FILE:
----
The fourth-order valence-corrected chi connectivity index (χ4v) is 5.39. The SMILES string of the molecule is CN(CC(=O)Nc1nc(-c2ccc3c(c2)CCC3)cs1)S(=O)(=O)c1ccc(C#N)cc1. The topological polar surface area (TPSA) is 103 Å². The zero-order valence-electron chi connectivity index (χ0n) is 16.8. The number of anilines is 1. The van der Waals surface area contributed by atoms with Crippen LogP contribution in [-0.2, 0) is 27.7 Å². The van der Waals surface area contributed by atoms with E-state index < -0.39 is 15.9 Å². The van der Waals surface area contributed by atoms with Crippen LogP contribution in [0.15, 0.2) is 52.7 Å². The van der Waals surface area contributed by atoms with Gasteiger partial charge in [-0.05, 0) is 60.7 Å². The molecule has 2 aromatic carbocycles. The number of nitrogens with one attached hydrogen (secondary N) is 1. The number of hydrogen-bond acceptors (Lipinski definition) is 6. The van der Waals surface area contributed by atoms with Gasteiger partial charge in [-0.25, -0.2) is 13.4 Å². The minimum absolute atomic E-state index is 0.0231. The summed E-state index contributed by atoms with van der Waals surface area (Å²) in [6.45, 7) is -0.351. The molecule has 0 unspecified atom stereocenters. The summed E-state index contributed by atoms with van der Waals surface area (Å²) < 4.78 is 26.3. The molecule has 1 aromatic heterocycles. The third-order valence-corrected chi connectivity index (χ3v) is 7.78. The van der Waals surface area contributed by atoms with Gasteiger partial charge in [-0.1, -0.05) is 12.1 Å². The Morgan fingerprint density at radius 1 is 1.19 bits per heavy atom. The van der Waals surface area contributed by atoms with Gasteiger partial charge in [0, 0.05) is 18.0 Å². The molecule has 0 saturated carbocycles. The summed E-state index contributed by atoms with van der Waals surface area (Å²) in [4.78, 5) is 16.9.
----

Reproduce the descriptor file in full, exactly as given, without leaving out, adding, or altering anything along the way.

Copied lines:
The fourth-order valence-corrected chi connectivity index (χ4v) is 5.39. The SMILES string of the molecule is CN(CC(=O)Nc1nc(-c2ccc3c(c2)CCC3)cs1)S(=O)(=O)c1ccc(C#N)cc1. The topological polar surface area (TPSA) is 103 Å². The zero-order valence-electron chi connectivity index (χ0n) is 16.8. The number of anilines is 1. The van der Waals surface area contributed by atoms with Crippen LogP contribution in [-0.2, 0) is 27.7 Å². The van der Waals surface area contributed by atoms with E-state index < -0.39 is 15.9 Å². The van der Waals surface area contributed by atoms with Crippen LogP contribution in [0.15, 0.2) is 52.7 Å². The van der Waals surface area contributed by atoms with Gasteiger partial charge in [-0.05, 0) is 60.7 Å². The molecule has 2 aromatic carbocycles. The number of nitrogens with one attached hydrogen (secondary N) is 1. The number of hydrogen-bond acceptors (Lipinski definition) is 6. The van der Waals surface area contributed by atoms with Gasteiger partial charge in [-0.25, -0.2) is 13.4 Å². The minimum absolute atomic E-state index is 0.0231. The summed E-state index contributed by atoms with van der Waals surface area (Å²) in [6.45, 7) is -0.351. The molecule has 0 unspecified atom stereocenters. The summed E-state index contributed by atoms with van der Waals surface area (Å²) < 4.78 is 26.3. The molecule has 1 aromatic heterocycles. The third-order valence-corrected chi connectivity index (χ3v) is 7.78. The van der Waals surface area contributed by atoms with Gasteiger partial charge in [-0.1, -0.05) is 12.1 Å². The Morgan fingerprint density at radius 1 is 1.19 bits per heavy atom. The van der Waals surface area contributed by atoms with Gasteiger partial charge in [0, 0.05) is 18.0 Å². The molecule has 0 saturated carbocycles. The summed E-state index contributed by atoms with van der Waals surface area (Å²) in [4.78, 5) is 16.9.